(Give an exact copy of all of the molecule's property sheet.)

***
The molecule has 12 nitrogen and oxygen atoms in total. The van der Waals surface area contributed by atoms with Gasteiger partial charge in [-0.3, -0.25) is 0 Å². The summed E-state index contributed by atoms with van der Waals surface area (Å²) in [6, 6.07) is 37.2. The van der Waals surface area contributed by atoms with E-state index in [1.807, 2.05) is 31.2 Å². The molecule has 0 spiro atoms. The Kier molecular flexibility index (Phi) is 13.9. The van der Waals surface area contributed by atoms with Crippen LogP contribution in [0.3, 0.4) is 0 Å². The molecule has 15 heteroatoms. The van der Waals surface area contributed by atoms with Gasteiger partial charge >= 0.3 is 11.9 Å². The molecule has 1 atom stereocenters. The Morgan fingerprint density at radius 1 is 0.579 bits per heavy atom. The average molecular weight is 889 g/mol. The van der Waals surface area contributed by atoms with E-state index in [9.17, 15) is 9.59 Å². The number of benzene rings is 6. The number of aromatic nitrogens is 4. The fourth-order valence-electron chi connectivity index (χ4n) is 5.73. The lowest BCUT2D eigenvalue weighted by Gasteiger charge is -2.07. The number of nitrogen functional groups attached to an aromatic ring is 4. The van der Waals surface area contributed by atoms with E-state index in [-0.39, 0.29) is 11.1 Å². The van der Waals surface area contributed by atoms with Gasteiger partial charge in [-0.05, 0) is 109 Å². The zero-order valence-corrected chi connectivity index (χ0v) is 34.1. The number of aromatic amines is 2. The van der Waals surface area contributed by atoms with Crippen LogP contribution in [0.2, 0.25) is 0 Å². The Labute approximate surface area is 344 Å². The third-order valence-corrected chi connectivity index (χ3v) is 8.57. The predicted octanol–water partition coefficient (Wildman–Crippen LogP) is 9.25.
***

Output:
The molecule has 12 nitrogen and oxygen atoms in total. The van der Waals surface area contributed by atoms with Gasteiger partial charge in [-0.3, -0.25) is 0 Å². The summed E-state index contributed by atoms with van der Waals surface area (Å²) in [6, 6.07) is 37.2. The van der Waals surface area contributed by atoms with E-state index in [1.807, 2.05) is 31.2 Å². The molecule has 0 spiro atoms. The Kier molecular flexibility index (Phi) is 13.9. The van der Waals surface area contributed by atoms with Crippen LogP contribution in [0.3, 0.4) is 0 Å². The molecule has 15 heteroatoms. The van der Waals surface area contributed by atoms with Gasteiger partial charge >= 0.3 is 11.9 Å². The molecule has 1 atom stereocenters. The Morgan fingerprint density at radius 1 is 0.579 bits per heavy atom. The average molecular weight is 889 g/mol. The van der Waals surface area contributed by atoms with E-state index in [9.17, 15) is 9.59 Å². The number of benzene rings is 6. The number of aromatic nitrogens is 4. The fourth-order valence-electron chi connectivity index (χ4n) is 5.73. The lowest BCUT2D eigenvalue weighted by Gasteiger charge is -2.07. The number of nitrogen functional groups attached to an aromatic ring is 4. The van der Waals surface area contributed by atoms with E-state index in [-0.39, 0.29) is 11.1 Å². The van der Waals surface area contributed by atoms with Gasteiger partial charge in [-0.05, 0) is 109 Å². The zero-order valence-corrected chi connectivity index (χ0v) is 34.1. The number of aromatic amines is 2. The van der Waals surface area contributed by atoms with Crippen LogP contribution in [0.2, 0.25) is 0 Å². The Labute approximate surface area is 344 Å². The third-order valence-corrected chi connectivity index (χ3v) is 8.57. The predicted octanol–water partition coefficient (Wildman–Crippen LogP) is 9.25.